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Publication numberUS5529292 A
Publication typeGrant
Application numberUS 08/200,671
Publication dateJun 25, 1996
Filing dateFeb 23, 1994
Priority dateJul 25, 1991
Fee statusPaid
Also published asCA2074684A1, DE69218846D1, DE69218846T2, EP0524887A1, EP0524887B1, US5340377
Publication number08200671, 200671, US 5529292 A, US 5529292A, US-A-5529292, US5529292 A, US5529292A
InventorsAndre Accary, Jean Coutiere, Andre Lacour
Original AssigneeAubert & Duval
Export CitationBiBTeX, EndNote, RefMan
External Links: USPTO, USPTO Assignment, Espacenet
Method and apparatus for producing powders
US 5529292 A
Abstract
Apparatus for producing metal powders by atomization, the apparatus including melting means for melting the material to be atomized, an atomizing enclosure in which a dispersion head rotating at high speed is disposed to scatter the molten material in atomized form, means for cooling the atomized material and the head, and means for collecting the cooled powder material obtained in this way, said melting means including at least one vertical inductive plasma furnace producing an envelope of plasma-generating gases containing the top face of the dispersion head, and said cooling means comprising both a first series of members for dispensing a cooling fluid disposed in the top portion of the atomizing enclosure to create a cold zone at the periphery of the envelope, and a second series of members for circulating a cooling fluid disposed in the bottom portion of the enclosure to create a cold zone at the bottom face of the head.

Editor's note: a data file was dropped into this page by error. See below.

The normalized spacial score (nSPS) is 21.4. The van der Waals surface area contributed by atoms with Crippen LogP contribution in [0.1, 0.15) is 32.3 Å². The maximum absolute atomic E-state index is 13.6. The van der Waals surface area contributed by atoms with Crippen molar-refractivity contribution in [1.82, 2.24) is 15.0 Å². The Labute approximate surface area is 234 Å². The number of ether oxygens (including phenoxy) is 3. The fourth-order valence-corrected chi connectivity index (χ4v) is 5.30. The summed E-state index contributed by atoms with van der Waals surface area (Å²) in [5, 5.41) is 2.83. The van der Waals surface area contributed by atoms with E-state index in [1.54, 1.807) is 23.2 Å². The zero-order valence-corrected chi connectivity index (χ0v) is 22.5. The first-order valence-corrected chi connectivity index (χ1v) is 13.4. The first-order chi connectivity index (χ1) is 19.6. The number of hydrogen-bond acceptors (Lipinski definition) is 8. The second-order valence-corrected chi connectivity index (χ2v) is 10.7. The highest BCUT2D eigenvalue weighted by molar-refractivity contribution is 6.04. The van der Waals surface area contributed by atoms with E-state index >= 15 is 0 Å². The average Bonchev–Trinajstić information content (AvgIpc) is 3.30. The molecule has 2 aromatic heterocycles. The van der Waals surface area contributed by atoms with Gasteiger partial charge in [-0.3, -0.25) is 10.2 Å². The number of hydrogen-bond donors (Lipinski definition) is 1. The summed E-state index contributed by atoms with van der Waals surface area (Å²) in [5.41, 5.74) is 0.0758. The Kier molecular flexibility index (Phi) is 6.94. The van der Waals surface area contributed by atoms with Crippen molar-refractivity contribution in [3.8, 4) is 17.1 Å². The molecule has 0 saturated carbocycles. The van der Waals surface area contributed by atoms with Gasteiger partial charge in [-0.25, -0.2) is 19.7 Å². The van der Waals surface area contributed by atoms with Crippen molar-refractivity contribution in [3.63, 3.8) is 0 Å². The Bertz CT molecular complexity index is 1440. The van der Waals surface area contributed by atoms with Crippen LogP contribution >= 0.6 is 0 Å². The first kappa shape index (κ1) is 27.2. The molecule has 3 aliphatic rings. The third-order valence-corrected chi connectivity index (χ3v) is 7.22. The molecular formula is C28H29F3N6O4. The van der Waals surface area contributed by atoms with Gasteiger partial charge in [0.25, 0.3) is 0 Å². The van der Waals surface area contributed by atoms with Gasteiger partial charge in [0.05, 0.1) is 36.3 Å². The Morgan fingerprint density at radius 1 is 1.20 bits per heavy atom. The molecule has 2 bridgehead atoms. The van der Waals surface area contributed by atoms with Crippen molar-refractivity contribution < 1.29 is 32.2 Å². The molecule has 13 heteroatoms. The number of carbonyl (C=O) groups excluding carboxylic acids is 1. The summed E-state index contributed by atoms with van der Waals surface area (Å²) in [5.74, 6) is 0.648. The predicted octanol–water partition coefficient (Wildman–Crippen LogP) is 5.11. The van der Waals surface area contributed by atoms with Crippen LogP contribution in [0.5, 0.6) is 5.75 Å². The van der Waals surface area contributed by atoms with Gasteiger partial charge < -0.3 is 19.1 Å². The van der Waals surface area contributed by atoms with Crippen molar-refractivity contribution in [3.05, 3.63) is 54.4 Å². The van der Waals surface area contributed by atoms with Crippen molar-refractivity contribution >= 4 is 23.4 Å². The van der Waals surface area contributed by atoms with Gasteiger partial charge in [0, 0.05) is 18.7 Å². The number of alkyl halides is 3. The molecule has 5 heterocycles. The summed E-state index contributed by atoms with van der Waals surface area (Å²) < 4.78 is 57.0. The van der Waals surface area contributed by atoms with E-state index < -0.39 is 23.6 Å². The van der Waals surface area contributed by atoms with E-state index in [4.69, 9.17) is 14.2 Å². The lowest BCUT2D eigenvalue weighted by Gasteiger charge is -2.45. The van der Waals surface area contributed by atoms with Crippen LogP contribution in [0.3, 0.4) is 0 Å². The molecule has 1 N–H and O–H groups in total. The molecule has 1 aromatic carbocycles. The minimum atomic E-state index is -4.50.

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Claims(15)
What is claimed is:
1. Apparatus for producing powders, the apparatus comprising melting means for melting a material to be atomized, an atomizing enclosure in which a dispersion head is disposed rotating at high speed to scatter molten material in atomized form, means for cooling the atomized material and the head, and means for collecting cooled powder material obtained in this way, wherein said melting means comprises at least one vertical inductive plasma furnace producing an envelope of plasma-generating gases containing the top face of the dispersion head, and wherein said cooling means comprises both a first series of members for dispensing a cooling fluid and disposed in a top portion of the atomizing enclosure to create a cold zone at the periphery of the envelope, wherein said first series of members for dispensing a cooling fluid comprises by a ring of nozzles capable of producing jets of fluid tangentially to the surface of said envelope, and further comprises nozzles capable of producing tangential washing of the enclosure, and a second series of members for circulating a cooling fluid, said second series being disposed in a bottom portion of the enclosure to create a cold zone at the bottom face of the head.
2. A device according to claim 1, wherein said nozzles of the first series are located above a powder ejection triangle and possess ejection axes that slope relative to the plane of the top face of the dispersion head.